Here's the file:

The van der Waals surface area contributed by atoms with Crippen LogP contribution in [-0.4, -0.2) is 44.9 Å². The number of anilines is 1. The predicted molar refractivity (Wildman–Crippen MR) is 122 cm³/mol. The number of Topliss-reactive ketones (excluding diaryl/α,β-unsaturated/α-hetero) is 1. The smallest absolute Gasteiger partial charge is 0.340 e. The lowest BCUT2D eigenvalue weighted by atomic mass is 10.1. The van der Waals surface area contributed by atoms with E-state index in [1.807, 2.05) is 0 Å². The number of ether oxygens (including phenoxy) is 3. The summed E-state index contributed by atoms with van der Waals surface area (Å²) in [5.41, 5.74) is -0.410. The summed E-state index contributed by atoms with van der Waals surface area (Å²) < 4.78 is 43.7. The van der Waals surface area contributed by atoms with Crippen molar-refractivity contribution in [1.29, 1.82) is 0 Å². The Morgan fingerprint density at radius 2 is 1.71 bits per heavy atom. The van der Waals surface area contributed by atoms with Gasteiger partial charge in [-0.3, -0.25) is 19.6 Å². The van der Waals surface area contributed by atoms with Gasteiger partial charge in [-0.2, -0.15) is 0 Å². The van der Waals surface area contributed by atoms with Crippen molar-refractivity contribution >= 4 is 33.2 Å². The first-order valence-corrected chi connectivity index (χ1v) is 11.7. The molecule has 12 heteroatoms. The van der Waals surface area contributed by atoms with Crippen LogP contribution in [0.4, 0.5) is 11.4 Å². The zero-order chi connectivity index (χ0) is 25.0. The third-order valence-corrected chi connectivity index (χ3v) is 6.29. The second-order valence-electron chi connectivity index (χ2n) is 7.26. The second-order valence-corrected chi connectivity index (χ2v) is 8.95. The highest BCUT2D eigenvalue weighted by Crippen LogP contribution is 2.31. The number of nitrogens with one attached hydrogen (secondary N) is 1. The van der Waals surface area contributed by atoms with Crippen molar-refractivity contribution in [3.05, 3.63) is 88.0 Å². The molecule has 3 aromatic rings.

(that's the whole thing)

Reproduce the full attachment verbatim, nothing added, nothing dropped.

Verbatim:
The van der Waals surface area contributed by atoms with Crippen LogP contribution in [-0.4, -0.2) is 44.9 Å². The number of anilines is 1. The predicted molar refractivity (Wildman–Crippen MR) is 122 cm³/mol. The number of Topliss-reactive ketones (excluding diaryl/α,β-unsaturated/α-hetero) is 1. The smallest absolute Gasteiger partial charge is 0.340 e. The lowest BCUT2D eigenvalue weighted by atomic mass is 10.1. The van der Waals surface area contributed by atoms with E-state index in [1.807, 2.05) is 0 Å². The number of ether oxygens (including phenoxy) is 3. The summed E-state index contributed by atoms with van der Waals surface area (Å²) in [5.41, 5.74) is -0.410. The summed E-state index contributed by atoms with van der Waals surface area (Å²) < 4.78 is 43.7. The van der Waals surface area contributed by atoms with Crippen molar-refractivity contribution in [1.29, 1.82) is 0 Å². The Morgan fingerprint density at radius 2 is 1.71 bits per heavy atom. The van der Waals surface area contributed by atoms with Gasteiger partial charge in [-0.3, -0.25) is 19.6 Å². The van der Waals surface area contributed by atoms with Gasteiger partial charge in [-0.2, -0.15) is 0 Å². The van der Waals surface area contributed by atoms with Crippen molar-refractivity contribution >= 4 is 33.2 Å². The first-order valence-corrected chi connectivity index (χ1v) is 11.7. The molecule has 12 heteroatoms. The van der Waals surface area contributed by atoms with Crippen LogP contribution in [0.4, 0.5) is 11.4 Å². The zero-order chi connectivity index (χ0) is 25.0. The third-order valence-corrected chi connectivity index (χ3v) is 6.29. The second-order valence-electron chi connectivity index (χ2n) is 7.26. The second-order valence-corrected chi connectivity index (χ2v) is 8.95. The highest BCUT2D eigenvalue weighted by Crippen LogP contribution is 2.31. The number of nitrogens with one attached hydrogen (secondary N) is 1. The van der Waals surface area contributed by atoms with Crippen molar-refractivity contribution in [3.05, 3.63) is 88.0 Å². The molecule has 3 aromatic rings.